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Michel Roland-Guill

Rough Type: Nicholas Carr's Blog: Minds like sieves - 2 views

  • we may be entering an era in history in which we will store fewer and fewer memories inside our own brains.
    • Michel Roland-Guill
       
      conclusion un peu rapide: plutôt que moins de mémorisation ce peut être une différente forme de mémorisation, plutôt que mémorisation des faits mémorisation des lieux de stockage des faits.
  • external storage and biological memory are not the same thing
  • When we form, or "consolidate," a personal memory, we also form associations between that memory and other memories that are unique to ourselves and also indispensable to the development of deep, conceptual knowledge. The associations, moreover, continue to change with time, as we learn more and experience more. As Emerson understood, the essence of personal memory is not the discrete facts or experiences we store in our mind but "the cohesion" which ties all those facts and experiences together. What is the self but the unique pattern of that cohesion?
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  • We are becoming symbiotic with our computer tools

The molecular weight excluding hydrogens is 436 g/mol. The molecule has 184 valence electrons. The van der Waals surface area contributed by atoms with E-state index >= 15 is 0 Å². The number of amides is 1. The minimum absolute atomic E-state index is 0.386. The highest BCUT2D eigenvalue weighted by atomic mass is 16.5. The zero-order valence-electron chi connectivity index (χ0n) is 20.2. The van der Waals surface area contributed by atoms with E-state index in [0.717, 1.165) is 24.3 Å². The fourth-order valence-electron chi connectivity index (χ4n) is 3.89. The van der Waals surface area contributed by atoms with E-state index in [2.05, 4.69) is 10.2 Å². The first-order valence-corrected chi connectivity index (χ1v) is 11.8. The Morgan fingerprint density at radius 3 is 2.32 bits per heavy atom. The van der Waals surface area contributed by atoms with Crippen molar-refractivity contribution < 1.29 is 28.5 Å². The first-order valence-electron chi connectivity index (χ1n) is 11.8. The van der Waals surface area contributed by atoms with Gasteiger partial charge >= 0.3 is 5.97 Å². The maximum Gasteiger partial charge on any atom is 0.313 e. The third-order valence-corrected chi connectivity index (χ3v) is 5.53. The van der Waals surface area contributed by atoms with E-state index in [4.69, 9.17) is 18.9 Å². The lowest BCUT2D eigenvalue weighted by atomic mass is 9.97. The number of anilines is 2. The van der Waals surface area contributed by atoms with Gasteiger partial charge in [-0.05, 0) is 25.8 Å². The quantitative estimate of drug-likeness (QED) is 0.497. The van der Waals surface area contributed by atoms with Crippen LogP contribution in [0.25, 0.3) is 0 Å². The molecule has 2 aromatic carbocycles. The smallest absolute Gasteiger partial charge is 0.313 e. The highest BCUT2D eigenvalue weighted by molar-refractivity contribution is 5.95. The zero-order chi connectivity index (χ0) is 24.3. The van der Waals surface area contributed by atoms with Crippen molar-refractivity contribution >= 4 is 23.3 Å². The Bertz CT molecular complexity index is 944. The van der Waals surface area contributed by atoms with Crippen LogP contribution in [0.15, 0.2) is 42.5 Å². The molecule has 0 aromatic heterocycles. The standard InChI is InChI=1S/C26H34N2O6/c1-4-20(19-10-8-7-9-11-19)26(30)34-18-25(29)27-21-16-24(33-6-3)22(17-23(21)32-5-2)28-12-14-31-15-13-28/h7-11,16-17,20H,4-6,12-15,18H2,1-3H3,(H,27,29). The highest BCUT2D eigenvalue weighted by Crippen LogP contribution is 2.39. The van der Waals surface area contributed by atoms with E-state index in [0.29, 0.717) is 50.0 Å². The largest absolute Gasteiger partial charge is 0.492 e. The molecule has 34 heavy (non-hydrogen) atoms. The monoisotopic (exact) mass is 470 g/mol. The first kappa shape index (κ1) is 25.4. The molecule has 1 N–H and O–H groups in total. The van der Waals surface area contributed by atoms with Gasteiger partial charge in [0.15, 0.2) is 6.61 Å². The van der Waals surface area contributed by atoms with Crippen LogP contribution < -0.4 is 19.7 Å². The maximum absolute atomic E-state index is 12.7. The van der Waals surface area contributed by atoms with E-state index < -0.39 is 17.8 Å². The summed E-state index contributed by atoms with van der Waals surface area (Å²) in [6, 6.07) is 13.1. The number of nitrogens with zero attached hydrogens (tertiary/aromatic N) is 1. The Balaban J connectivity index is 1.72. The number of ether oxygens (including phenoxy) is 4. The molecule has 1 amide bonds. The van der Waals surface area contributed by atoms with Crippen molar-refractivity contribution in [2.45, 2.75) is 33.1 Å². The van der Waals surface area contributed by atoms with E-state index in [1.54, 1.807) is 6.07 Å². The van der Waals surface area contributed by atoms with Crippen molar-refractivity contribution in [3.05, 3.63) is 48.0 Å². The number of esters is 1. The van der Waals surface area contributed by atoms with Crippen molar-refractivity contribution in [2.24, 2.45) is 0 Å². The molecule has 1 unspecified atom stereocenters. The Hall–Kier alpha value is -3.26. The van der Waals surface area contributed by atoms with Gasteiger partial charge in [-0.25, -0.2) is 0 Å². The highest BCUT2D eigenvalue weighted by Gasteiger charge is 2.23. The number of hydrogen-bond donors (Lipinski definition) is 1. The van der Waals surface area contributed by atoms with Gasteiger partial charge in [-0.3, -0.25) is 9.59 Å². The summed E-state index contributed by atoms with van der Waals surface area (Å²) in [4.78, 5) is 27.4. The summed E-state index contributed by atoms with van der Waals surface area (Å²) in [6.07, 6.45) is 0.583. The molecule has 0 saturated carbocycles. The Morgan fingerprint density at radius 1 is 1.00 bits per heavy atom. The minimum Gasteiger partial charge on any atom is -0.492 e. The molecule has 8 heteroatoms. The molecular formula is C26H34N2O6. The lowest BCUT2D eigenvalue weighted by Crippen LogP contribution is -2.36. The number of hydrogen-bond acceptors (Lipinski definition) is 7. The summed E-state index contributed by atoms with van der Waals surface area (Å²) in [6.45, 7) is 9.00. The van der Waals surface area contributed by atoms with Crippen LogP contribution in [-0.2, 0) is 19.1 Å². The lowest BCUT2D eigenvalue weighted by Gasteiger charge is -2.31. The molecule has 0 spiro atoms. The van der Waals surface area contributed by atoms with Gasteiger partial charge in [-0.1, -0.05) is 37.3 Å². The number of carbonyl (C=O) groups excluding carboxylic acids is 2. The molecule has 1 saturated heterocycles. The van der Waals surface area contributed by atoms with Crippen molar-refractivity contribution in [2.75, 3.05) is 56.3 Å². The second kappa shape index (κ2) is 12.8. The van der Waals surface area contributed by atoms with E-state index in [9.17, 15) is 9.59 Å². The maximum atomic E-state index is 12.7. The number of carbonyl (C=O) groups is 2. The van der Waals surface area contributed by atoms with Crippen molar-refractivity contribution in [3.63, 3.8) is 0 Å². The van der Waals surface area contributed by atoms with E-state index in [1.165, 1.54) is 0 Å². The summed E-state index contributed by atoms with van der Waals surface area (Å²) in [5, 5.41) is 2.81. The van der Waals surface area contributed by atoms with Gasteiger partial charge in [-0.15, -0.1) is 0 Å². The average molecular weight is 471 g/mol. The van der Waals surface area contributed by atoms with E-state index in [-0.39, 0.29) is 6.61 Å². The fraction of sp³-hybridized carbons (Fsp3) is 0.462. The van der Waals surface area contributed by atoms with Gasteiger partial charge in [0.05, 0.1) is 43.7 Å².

• "when people expect to have future access to information, they have lower rates of recall of the information itself and enhanced recall instead for where to access it."
  • "It seems that when we are faced with a gap in our knowledge, we are primed to turn to the computer to rectify the situation."
  • we seem to have trained our brains to immediately think of using a computer when we're called on to answer a question or otherwise provide some bit of knowledge.
  • people who believed the information would be stored in the computer had a weaker memory of the information than those who assumed that the information would not be available in the computer
  • believing that one won’t have access to the information in the future enhances memory for the information itself, whereas believing the information was saved externally enhances memory for the fact that the information could be accessed, at least in general.
  • when people expect information to remain continuously available (such as we expect with Internet access), we are more likely to remember where to find it than we are to remember the details of the item.
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